Short of the Week

Drama ABOUT Loss IN Live-Action

Margo Lily

A couple is determined to plant a tree in the middle of winter following the loss of their child.

Drama ABOUT Loss IN Live-Action 8 MIN

Margo Lily

A couple is determined to plant a tree in the middle of winter following the loss of their child.
Sponsored By

Margo Lily

Directed By Linsey Stewart
& Dane Clark
Made In Canada

I don’t tend to prognosticate on this site very often, so it’s with a bit of self imposed importance that I make the following claim: filmmaking duo Dane Clark and Linsey Stewart are going to be very famous, very soon. Well, as “famous” as independent Canadian filmmakers can be…but, hey, I digress…

Dane and Linsey knocked our short-loving socks off last year with their film, Long Branch—a delightfully non-cliché romantic comedy that stormed the internet and was the winner of a Short of the Week Award. Margo Lily is their follow-up. Ostensibly, this short appears to be the tonal opposite to Long Branch—a decidedly sad ying to the aforementioned romantic comedy’s audience-pleasing yang. But, if you look at both films side by side, it’s easy to see that they come from the same creative stock. The external comparisons are obvious: the focus on the relationship between just two characters, a cold suburban environment, gorgeous nighttime cinematography, excellent music choices, etc. Yet, beyond the obvious superficial similarities, both films are imbued with tremendous compassion and heart.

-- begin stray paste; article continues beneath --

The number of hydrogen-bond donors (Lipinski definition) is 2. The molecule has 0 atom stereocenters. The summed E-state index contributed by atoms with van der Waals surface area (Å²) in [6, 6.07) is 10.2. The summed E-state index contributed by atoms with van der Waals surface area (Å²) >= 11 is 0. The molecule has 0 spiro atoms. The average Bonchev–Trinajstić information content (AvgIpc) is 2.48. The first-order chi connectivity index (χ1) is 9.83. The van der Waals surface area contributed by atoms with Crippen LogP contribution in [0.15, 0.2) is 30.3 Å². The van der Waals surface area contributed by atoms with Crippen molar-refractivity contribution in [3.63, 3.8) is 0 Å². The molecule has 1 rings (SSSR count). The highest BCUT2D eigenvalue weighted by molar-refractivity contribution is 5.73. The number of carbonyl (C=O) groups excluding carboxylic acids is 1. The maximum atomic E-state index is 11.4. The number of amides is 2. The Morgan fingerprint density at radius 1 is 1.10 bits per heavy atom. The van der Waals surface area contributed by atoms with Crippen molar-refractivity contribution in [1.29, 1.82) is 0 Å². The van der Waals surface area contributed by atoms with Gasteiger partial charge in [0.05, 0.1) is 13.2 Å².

Yes, Margo Lily is a film about a sad and devastating topic (the loss of a child), but this is not a sad film. It’s a resoundingly hopeful one, bolstered by touching performances and a strong screenplay. Let’s face it: depressing topics are far too often the topic of short films (as a shorts curator I’ve watched countless films about suicide, abuse, etc.) But, the reason so many of those films fail is that they have nothing to say about the subject other than to loudly stand-up and scream “isn’t THAT dramatic?” at the audience. Well, fortunately, Dane and Linsey seem to get it—they realize that just displaying sad things on screen does not inherently translate into a solid short film. Rather, it’s how those sad things affect us, how they challenge us, and in some cases, how they encourage us to grow and move on. That’s what is interesting. And, in the case of Margo Lily, it’s done in a beautiful, seemingly effortless, seven minutes. You know a filmmaker is talented when they make the difficult appear so very easy.

Dane and Linsey are currently in post-production on their independent feature film, I Put A Hit on You. And, while I’m certainly sad to see them leaving the world of shorts, I’m so eager to see them forge out into a more mainstream medium. Like I said, these two crazy kids are going places.

You can keep up with the feature film by liking it on facebook. And, be sure to follow Dane and Linsey on twitter.